Peevish Pen

Ruminations on reading, writing, rural living, retirement, aging—and sometimes cats. And maybe a border collie or other critters.

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Location: Rural Virginia, United States

I'm an elderly retired teacher who writes. Among my books are Ferradiddledumday (Appalachian version of the Rumpelstiltskin story), Stuck (middle grade paranormal novel), Patches on the Same Quilt (novel set in Franklin County, VA), Them That Go (an Appalachian novel), and several Kindle ebooks.

Tuesday, September 11, 2012

Eleven Years Ago

This morning was like the morning eleven years ago—the sky was bright blue, the air crisp, the trees still green.


Driving to my adjunct English instructor job at Ferrum College on September 11, 2001, I couldn't help but notice what a lovely day it was. I probably had lots on my mind: my birthday was the next day, my mother was undergoing rehab in a nursing home in Rocky Mount and would come to stay with me after the nursing home did an investigation to see if the apartment on my home's lower level was suitable, I'd recently lost a cat to lymphoma and still missed him, the lump recently removed from my breast was—thank goodness!—benign.

Britt Hall at Ferrum College
I was in my Britt Hall office by 8:30. I checked email and phone messages, looked over my lesson plan for my 9:30 Eng101 class, finished my coffee. Routine English teacher stuff.

About 9:20 or thereabouts, I left my office to walk the short distance to Beckham. Going out the door , I met colleague Lana Whitehead coming in. I remember she was carrying her guitar. She asked if I heard anything about a plane hitting the World Trade Center. I hadn't. We figured it was probably a  small plane. We went on with our lives.

In class, I asked my students if any of them had heard anything about a plane. They hadn't. We had a normal class. Afterwards, as I returned to my office, my phone rang. One of the students called to tell me to get to a TV set—that the World Trade Center had been attacked. By the time I reached a TV a few minutes later, the news was all over campus.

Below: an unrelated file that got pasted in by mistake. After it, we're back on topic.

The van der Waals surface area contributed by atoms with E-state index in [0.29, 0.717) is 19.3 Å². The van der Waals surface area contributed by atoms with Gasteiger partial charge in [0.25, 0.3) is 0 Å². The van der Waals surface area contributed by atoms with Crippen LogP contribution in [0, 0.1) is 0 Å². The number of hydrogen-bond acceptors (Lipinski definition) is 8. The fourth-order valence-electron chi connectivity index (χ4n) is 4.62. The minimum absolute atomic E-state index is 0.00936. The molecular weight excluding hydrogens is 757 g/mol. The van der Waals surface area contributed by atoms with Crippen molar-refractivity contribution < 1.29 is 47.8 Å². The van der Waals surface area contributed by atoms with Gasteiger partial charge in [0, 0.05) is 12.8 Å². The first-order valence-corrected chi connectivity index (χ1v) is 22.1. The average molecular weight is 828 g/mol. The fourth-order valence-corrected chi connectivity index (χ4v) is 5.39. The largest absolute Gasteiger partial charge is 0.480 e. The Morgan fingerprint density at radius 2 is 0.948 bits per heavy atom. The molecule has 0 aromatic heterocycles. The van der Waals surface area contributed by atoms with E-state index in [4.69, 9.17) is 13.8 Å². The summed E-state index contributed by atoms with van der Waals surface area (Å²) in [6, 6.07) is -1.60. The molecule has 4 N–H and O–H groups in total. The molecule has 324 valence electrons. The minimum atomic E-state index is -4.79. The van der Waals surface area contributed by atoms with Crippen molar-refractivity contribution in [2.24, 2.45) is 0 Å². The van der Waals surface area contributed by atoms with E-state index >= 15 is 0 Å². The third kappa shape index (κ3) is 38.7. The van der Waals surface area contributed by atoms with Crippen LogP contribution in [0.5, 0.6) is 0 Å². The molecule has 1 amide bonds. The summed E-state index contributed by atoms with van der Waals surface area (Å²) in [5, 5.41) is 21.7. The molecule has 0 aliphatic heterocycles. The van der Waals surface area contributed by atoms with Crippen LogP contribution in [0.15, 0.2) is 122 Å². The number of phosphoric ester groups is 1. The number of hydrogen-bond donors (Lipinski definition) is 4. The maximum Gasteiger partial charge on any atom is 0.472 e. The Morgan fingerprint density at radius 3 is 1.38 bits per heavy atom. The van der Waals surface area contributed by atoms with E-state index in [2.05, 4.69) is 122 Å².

In those days, students had cellphones, but there was no tower near campus, so service was almost non-existent. But we had land-lines. Students called home, and parents called students. Some had family or friends in New York City or Washington, DC. Many students immediately took off for home. When I met my 11 AM class, more than half the students were missing. I dismissed class and left campus.

On my way home, as I did every Tuesday and Thursday, I stopped at the nursing home on Hatcher Street. Chaos reigned. Mama, who had at best a fragile grasp of reality, was convinced that terrorists were coming for her. I told the staff that I would take Mama home with me the next day and to have everything ready. That was fine—they had no one available to complete the investigation.

Later, at home, I stayed glued to the TV. Over and over, the major channels showed video of the second plane hitting the towers and the towers falling. The enormity was hard to comprehend, but it's impossible to forget. What happened that day is not something to celebrate.

But it's something to remember.
~

1 Comments:

Blogger Beatrice P. Boyd said...

That day was my first day of being downsized and a friend called me telling me to "turn on the TV" and once I did, it was mesmerizing and I sat non-stop for nearly 24 hours watching the video replays of those terrifying events. At the time, we were living in NJ so it was unfolding close to home.

9:25 PM  

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